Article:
do you hear what I hear?

IMG_4286jerusalem sunrise
© erin dunigan 2006

Yesterday evening a few of us gathered to celebrate Passion/Palm Sunday with a reading of what is often called the passion narrative – the story of Jesus’ final days. This year’s reading of the passion story comes from the Gospel According to Luke – ‘the Peace Corps’ gospel, as I described it to a friend in seminary as we studied for our Bible content examination.  The Peace Corps Gospel. For instance, in telling of what is often called the Sermon on the Mount, the Gospel According to Matthew has Jesus saying, “Blessed are the poor in spirit.” But not Luke. Luke’s Jesus simply says, “Blessed are the poor.” As Luke tells the story of Jesus he is consistently about the poor and the oppressed, the marginalized in society.

So it was from Luke that we took our passion reading, beginning on the patio, with  Jesus’ entry into Jerusalem and a sort of synopsis of what had gotten us to that point, followed by the story of Jesus and his disciples sharing the Passover meal together and then the events following the meal which led to his arrest, crucifixion, and burial.

It’s not a long story, actually. Even including sharing communion, Eucharist, together and reading various prayers it took just under an hour to complete. As stories go, it is a very accessible one, actually.

Except, of course, that somehow it isn’t.

One of the participants said, after we had finished our service, “You know, I have been to many Holy Week observances in my life, but I’ve never actually heard the story – I didn’t know what happened.”

It seems to me that this is not an isolated case. That many of us – even those of us who may have grown up in the church – have not actually heard the story, even though we may have been surrounded by it all our lives.

I began to wonder why that is, why this is.

For it was true of my own life, I realized, as well. I grew up in the church. I learned the stories. I even read my Bible. But it was not really until I attended seminary and took a class called “The Death of Jesus” that I actually began to ponder, to wonder, why, actually, did Jesus have to die?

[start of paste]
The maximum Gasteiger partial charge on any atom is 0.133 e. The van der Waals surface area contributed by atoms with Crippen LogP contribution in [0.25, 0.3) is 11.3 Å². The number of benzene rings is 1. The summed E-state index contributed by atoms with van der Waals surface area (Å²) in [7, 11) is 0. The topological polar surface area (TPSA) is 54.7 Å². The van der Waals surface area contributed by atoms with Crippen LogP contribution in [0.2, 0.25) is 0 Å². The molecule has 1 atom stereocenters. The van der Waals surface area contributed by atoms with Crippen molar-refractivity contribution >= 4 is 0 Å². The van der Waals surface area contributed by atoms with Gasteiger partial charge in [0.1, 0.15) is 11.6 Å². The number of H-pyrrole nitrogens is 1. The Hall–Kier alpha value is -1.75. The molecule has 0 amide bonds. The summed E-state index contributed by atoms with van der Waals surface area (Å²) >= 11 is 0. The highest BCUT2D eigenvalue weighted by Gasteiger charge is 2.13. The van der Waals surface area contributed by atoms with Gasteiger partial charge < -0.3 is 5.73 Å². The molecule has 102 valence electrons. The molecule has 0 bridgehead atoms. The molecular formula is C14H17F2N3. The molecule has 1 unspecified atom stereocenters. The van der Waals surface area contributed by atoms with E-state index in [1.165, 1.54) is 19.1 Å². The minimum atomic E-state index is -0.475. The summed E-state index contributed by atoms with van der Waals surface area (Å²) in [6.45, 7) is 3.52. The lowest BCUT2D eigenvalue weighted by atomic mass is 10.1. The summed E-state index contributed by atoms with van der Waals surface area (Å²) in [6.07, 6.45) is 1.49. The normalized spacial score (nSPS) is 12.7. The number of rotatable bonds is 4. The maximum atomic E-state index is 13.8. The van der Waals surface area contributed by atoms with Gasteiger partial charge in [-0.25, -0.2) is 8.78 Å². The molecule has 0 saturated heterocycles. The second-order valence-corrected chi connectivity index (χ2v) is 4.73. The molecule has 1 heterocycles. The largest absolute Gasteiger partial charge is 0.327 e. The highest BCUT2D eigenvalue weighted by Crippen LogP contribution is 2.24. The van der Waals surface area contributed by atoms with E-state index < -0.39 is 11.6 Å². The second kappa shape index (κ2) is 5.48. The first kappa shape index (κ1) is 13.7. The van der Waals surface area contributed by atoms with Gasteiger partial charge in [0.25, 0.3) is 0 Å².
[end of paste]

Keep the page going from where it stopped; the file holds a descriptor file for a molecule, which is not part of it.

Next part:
But, some might wonder, “Doesn’t everybody know that already?” It’s easy – “Jesus had to die for my sins so that I could go to heaven” is the Cliff Notes version of sorts. How could there be an entire class on the death of Jesus, part of me wondered – though of course I didn’t say that out loud.

Turns out there were many things I did not ‘know already’ – and which often caused my mind to tie itself up in knots each Tuesday and Thursday afternoon as I left the Death of Jesus.

Why did Jesus have to die? Well, for one reason, he ‘had to’ because he was a threat to the system, to the institutions of the day – both of religion and of government. He was a rabble-rouser. He hung out with all the wrong kind of people.

This Jesus talked openly with women (sometimes not just women, but the wrong kind of women), he brought healing to lepers (and, to add insult to injury, he touched them – a big no-no), he shared meals with tax collectors (the very ones who were economically exploiting their own people for their own personal profit) and he even associated with the occupying forces of the Roman Empire. He was a trouble maker. Unless, of course, you were not invested in keeping the system as is. Unless, of course, you were not part of the status-quo. Unless you were one of those considered ‘riff-raff’ yourself.

During our reading of the passion narrative last night, Steve provided some context a bit closer to home – had Martin Luther King stayed in his Baptist pulpit he likely would have died a very old man. Had Oscar Romero, Archbishop of San Salvador who was murdered while sharing in the mass (whose feast day, it happens, and death day is March 24) been content to stay behind the table where he belonged, serving up the sacrament, he would likely have been around to do so much longer than he was. But for both of these religious men – a pastor and a priest-  it was because they dared to leave the confines of the safely and narrowly defined religious space that, as they followed in the way of Jesus, practically ensured the fate which befell them.

Why did Jesus have to die? “Jesus had to die for my sins so that I could go to heaven when I die” is an easy phrase to throw around, but the problem is that it fails to acknowledge the reality of what was unfolding during that first Holy Week in Jerusalem.

Why did Jesus have to die? Well, for one thing, he was stirring up the people with this crazy talk and it had finally become too much. Not only that, he refused to listen to reason, to the good sense of the authorities. The Pax Romana was a precarious peace – one that was an enforced peace, one that required that any threat to that peace be quickly and completely snuffed out. The last thing anyone in Jerusalem wanted was to receive the retribution that would surely come from such rabble-rousing. Jesus had to be silenced. His followers had to be silenced. But, as the Palm Sunday reading from Luke states, “If the people were silenced the very rocks would cry out.”

I wonder if it might not be time, after so much time being in the midst of another Holy Week, for us to hear the story? To hear the story beyond what we might think it says, beyond what explanations we’ve been given for it? I wonder if the very rocks have begun to cry out…?

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